Awara Paagal Deewana (APD) is "inspired" by the Bruce Willis-Matthew Perry starrer âThe Whole Nine Yards.â Bollywood directors are seldom successful at âremakingâ their adaptations as successful as the Hollywood originals. If the question is to remake a successful Hollywood film into Hindi, which other director would you go to instead of Vikram Bhatt? The man has a history of ripping off Hollywood films and âremakingâ them into Hindi with the obligatory Bollywood fundas, and he is mostly successful at that. Looks like Bhatt has another hit on his hands after giving this yearâs first (and only) all around hit.
An underworld don (Om Puri) leaves behind diamonds worth millions safely locked in a New York City Bank. As per his will, the diamonds can be inherited by only three people: Guru Gulab Khatri (Akshay Kumar) - his son-in-law, Vikrant (Rahul Dev) - his son, and Preeti (Preeti Jhangiani) - his daughter. However, to claim the diamonds all three have to be present together and sign the papers personally. Guru and Vikrant do not get along from the get go, so Vikrant implicates Guru in a crime that forces Guru to flee to New York. In New York, Guruâs next door neighbors are Dr. Anmol (Aftaab Shivdasani) and Mona (Amrita Arora). Mona finds out that Vikrant has announced a big reward for anyone who offers him a lead to Guru. Upon hearing this, she forces Anmol and her father Manilal (Paresh Rawal) to go to India and meet Vikrant and collect the reward. In India Anmol and Manilal run into Yeda Anna (Sunil Shetty) and Chhota Chhatri (Johny Lever) who lead them to Vikrant. Vikrant sends Anna, Anmol, Chhota Chhatri, and Manilal back to America so Anna can kill Guru. What follows is a series of twists and double crossings and the race begins to grab the diamonds.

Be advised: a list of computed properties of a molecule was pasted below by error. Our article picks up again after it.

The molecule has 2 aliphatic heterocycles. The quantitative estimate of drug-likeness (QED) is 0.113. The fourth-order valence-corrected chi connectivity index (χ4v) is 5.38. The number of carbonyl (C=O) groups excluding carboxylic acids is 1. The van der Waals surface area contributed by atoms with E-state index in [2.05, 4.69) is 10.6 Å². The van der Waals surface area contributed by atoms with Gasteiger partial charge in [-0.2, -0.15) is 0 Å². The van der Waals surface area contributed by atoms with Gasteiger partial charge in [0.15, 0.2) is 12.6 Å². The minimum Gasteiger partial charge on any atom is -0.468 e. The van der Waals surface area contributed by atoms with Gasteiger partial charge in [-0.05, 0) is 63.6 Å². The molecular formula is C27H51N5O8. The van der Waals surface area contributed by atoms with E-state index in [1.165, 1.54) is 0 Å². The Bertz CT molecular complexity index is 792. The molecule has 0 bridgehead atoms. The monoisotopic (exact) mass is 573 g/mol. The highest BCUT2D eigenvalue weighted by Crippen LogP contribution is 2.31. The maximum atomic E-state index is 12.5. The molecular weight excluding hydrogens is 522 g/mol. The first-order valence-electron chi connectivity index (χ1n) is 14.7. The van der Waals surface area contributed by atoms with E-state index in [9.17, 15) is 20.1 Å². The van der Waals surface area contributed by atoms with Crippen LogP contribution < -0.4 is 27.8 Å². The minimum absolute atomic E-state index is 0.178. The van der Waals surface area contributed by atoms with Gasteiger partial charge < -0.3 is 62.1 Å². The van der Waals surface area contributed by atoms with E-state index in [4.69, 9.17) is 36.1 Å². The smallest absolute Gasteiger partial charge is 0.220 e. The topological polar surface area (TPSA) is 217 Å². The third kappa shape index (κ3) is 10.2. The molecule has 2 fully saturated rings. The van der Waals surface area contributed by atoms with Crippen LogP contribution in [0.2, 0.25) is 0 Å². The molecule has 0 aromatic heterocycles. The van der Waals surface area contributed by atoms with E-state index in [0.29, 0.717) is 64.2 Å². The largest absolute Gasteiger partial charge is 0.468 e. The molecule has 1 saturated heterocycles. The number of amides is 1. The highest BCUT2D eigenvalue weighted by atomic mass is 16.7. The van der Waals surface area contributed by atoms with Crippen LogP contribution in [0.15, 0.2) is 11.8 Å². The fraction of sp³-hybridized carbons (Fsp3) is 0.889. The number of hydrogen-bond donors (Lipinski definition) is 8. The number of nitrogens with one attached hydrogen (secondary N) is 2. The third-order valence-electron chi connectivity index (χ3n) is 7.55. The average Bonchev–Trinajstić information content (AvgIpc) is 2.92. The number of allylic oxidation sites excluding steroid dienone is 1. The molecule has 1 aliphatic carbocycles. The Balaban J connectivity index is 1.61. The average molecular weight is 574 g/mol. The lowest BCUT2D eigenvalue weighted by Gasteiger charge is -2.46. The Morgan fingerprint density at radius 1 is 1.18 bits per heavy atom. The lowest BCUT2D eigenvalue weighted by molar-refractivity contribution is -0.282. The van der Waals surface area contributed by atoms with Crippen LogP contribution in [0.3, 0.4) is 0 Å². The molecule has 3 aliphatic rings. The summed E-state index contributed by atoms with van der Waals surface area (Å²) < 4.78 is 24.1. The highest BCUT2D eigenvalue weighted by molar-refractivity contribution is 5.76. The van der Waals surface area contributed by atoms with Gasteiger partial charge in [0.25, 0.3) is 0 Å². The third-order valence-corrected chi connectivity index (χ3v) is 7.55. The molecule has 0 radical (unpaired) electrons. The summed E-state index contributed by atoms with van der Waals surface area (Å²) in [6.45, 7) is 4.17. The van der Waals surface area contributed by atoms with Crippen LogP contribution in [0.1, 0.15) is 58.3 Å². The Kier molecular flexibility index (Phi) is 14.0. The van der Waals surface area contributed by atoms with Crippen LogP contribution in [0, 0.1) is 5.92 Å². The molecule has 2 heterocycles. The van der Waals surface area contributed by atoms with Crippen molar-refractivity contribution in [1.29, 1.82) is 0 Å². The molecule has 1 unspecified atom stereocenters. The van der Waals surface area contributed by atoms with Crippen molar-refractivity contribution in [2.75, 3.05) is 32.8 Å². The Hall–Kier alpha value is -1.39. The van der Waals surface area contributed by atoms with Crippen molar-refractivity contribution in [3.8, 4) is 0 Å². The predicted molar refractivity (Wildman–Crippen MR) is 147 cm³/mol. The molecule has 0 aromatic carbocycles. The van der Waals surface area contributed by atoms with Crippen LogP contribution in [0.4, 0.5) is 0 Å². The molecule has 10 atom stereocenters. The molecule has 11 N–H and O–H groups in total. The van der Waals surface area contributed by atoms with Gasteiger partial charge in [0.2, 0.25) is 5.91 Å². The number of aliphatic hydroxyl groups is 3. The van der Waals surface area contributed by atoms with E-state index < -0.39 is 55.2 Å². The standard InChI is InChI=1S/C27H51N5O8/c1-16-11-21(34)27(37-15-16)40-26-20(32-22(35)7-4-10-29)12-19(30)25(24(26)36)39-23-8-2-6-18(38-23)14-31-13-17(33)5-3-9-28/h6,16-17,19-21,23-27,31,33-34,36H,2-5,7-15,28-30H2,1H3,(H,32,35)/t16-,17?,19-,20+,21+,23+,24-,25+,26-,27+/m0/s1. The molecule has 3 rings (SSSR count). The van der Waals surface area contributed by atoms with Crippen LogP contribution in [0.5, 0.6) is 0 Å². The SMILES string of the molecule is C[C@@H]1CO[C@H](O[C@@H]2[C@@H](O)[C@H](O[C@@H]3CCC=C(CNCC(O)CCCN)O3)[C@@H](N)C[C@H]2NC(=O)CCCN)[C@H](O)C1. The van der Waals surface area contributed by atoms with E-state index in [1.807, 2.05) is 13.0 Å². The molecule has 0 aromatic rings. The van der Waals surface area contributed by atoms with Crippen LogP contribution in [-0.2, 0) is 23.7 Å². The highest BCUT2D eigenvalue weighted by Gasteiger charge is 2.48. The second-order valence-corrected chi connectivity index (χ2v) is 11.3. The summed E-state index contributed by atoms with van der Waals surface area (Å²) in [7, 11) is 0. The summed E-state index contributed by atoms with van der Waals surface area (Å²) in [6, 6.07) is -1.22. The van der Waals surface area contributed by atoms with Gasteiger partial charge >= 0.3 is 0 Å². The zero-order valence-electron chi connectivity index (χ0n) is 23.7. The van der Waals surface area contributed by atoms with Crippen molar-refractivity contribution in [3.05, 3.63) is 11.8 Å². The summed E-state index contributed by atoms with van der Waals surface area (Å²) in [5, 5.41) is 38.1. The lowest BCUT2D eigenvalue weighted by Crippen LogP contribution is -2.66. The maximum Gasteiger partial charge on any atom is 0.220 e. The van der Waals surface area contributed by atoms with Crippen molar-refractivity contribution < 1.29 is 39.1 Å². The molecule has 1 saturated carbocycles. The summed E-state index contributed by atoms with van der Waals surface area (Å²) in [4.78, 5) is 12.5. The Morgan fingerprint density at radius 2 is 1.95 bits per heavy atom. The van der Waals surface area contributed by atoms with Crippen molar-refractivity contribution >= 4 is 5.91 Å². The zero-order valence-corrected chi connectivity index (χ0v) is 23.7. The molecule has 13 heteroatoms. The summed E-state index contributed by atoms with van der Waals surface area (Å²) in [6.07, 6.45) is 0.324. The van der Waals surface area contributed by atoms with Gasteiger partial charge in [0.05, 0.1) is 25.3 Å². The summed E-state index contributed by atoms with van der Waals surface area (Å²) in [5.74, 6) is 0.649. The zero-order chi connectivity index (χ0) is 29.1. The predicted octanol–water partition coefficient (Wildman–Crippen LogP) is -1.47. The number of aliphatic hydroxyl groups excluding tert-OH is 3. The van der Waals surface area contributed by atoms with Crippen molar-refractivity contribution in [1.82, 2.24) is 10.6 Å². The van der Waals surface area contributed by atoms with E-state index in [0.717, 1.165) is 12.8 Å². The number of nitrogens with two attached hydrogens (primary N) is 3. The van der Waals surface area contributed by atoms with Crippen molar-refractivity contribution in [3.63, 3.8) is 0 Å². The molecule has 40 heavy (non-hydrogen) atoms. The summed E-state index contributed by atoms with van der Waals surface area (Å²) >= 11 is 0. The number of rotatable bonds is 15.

Though the story has a lot of twists and turns Vikram Bhatt is able to remain focused for the most part and not let the viewer get confused. The climax is a bit dragged and couldâve been shorter. There are also a couple of loopholes in screenplay which are not explained. Technically the film is ace. The action sequences (Phillip Ko and Abbas Ali Moghul) are some of the best one has witnessed on Indian screen. Though I do wonder why they chose to incorporate some of the EXACT same sequences that were done in The Matrix. The cinematography is also good - though Vikram Bhatt and Pravin Bhatt shouldâve been a bit more cautious, there are too many shots with the World Trade Center in the background, and they couldâve been digitally removed. Music by Anu Maliik is okay, picturisations of âFeenak.. Ya Habibi Feenakâ and âEk Haseena Ek Deewanaâ are well done. The film is very glossy, and the credit goes to Firoz Nadiadwala for not compromising anywhere.
Vikram Bhatt is known for copying Hollywood flicks, and though most of them have ranged from average - below average, APD is a notch higher. APD is basically paisa vasool entertainment, and he can thank his crew and a few cast members for that. Paresh Rawal again steals the show from everyone. His one liners and slight Gujarati accent are hilarious. Johny Lever lends able support to Rawal, and for once isnât too loud. Akshay Kumar obviously has the meatier role compared to Sunil Shetty and Aftaab, and does his job well. Though itâs certainly nothing award worthy, itâs hard to imagine anyone else with the exception of maybe Sanjay Dutt carrying it off as well. Sunil and Aftaab are okay, they really donât have much scope and are overshadowed by Paresh Rawal, Johny Lever, and Akshay Kumar. The heroines really donât have any scope to perform as well. However, Aarti Chhabaria as Tina (Anmolâs secretary) leaves a mark in her scene where she first meets Akshay Kumar, she has shown a good flair for comedy.